I was listening to a show the other day on Freakonomics Radio where I was introduced to I pencil. This is not some new Apple product, it is an Essay on economics written in 1958 by L. Read. For the TLDR ( too long didn’t read) attention span people like myself it basically points out that no individual alive really knows how to make something as seemingly simple as a pencil. It goes into great depth about mining graphite, logging, logistic chains and all the other things that are required to get a single pencil produced. Think about it he’s not wrong. This notion was illustrated further by a chap who decided while doing a design degree to create a toaster from scratch. He did succeed, but he had to cheat a huge amount as, getting his hands on the raw materials was almost impossible, I mean how would you refine oil into plastic in your back garden? In the end it took him a year and over a thousand pounds to create and, when he first turned it on it glowed red for a while and then blew up. It was this toaster and the year of work that made me think.
The original I pencil essay portrays this kind of complex international cooperation that produces the pencil as a triumph of the free market, and yes there is something impressive about that many people working together to produce something, even if none of the individuals knows what it is they are doing. But that is not all there is to it though. The toaster is also a product of the same kind of blind process that made the pencil but it is easier to see a kind of underlying pointlessness that exists on some level. Essentially the toaster is a labour saving device, we have toasters because we are told that we need to save the three minutes it takes to put bread under the grill. We can, as the design student did take this to a more fundamental level. What does it take to go from scratch, from a sliced loaf of bread to a round of toast and what method would be ultimately quicker and easier if we were to do this on our own. What way of making toast would provide a net benefit to all in terms of time and resources?
Well we know that if you were determined to use a toaster and were left to your own devices it would take you a year to make one and, even then there is no gaurantee it would work. Last time I went camping it took maybe half an hour to get enough wood together to keep a fire going all night and, within an hour we had a camp fire hot enough to cook sausages and even melt glass. Toast? No trouble at all. Of course the other observation which is blindingly obvious is that one of these solutions is totally technology heavy, and the other is about as simple as they come. I will admit that I used a match to light the fire that time but I have used flint and steel in the past and, I guess with a bit of practice I could use a few sticks. I hate to say it but when you compare the two, primitive technology wins hands down in the toast making stakes. Ahh you may cry but surely the toaster is better in the real world where toasters are produced in bulk and shipped to shops around the world. I have not calculated but, imagine how much work is done by each individual in the chain from the earth to the kitchen wall socket. How much time it takes to refine and assemble the raw materials even if you are producing by bulk. All these things must be taken into account and for sheer speed and ease I reckon the open fire still wins.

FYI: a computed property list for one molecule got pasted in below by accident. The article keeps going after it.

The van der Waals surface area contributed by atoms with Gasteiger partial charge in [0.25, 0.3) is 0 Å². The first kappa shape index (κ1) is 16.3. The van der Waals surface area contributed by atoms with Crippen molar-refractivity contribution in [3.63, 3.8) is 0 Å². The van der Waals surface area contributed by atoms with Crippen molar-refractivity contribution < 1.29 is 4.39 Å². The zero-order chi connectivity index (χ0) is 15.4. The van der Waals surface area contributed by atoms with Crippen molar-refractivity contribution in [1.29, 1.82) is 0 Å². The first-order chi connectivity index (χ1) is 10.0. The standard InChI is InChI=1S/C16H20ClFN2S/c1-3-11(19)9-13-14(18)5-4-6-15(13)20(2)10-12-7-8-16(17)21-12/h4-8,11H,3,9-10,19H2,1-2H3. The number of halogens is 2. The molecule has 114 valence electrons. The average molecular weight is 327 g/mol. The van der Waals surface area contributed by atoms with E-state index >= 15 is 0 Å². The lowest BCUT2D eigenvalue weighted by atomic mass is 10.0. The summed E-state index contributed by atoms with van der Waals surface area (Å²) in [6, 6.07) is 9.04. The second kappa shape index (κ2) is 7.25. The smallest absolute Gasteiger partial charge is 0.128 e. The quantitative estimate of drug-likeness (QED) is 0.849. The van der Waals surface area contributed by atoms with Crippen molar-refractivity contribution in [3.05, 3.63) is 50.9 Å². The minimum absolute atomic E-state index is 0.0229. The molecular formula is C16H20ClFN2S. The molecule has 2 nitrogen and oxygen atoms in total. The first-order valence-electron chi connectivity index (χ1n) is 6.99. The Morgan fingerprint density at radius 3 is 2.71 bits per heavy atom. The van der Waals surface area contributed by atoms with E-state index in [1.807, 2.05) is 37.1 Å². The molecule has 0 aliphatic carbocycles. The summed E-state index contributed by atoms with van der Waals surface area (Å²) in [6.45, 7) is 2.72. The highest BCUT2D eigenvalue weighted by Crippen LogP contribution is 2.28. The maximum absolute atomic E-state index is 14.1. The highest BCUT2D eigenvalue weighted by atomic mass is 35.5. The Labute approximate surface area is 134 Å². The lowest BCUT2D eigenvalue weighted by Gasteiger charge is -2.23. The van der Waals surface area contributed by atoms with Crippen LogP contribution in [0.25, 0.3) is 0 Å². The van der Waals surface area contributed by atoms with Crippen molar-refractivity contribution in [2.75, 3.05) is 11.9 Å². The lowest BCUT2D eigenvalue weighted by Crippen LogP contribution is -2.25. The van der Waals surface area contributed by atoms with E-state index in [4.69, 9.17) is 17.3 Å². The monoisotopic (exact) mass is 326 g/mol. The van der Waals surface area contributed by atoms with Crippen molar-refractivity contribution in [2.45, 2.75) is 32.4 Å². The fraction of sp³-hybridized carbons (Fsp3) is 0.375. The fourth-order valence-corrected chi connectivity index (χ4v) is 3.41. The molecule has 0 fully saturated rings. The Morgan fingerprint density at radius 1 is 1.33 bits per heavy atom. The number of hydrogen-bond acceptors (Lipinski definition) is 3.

So what is my point here? Probably something similar to the point made by an indeginous tribesman talking to Ray Mears. He points at Rays clothes and asks if he made them, he points to Rays boots with the same question, the knife he carries, the water bottle, everything in fact that is on Rays person and it has to be admitted that Ray made none of it. The tribesman then shows Ray all his possesions and explains that he knows how to make the lot, Ray is a child, left on his own he would die, the tribesman is a man he can wander into the jungle with nothing and live. This is the point we have gotten to, we have created a world of supposedly labour saving devices which require huge investments of unseen time and resources. The real cost is hidden from the purchaser as are the skills required to do the job the gadget does.
One last question before I leave this for a while. What have we really gained from all of this? Well as far as I can see we have saved our time to watch a bit of telly while subcontracting out the job of keeping us alive. We seem to complain about our unhealthy diets and obesity so we create machines to help us exercise and then complain about not having time to use them. Our labour saving devices haven’t freed most of us up much and certainly don’t seem to have made us happier. We don’t seem to have gained very much, in fact we might actually be slightly worse off.
Don’t get me wrong, I am not a luddite. I love PC’s and tablets, I think the internet is a positive boon and I would not want to go back to living in a world without it. Some things are impossible to acheive without long supply chains and complex uses of resources. This is not universally true. All I am saying is that perhaps we should be thinking more carefully about how we distribute both our time and our stuff and what uses we can make of them. I can’t publish a blog without the infrastructue associated with the internet but, I can make a slice of toast with bread and sticks I find in a wood and possibly have a better time doing it.
What do you think?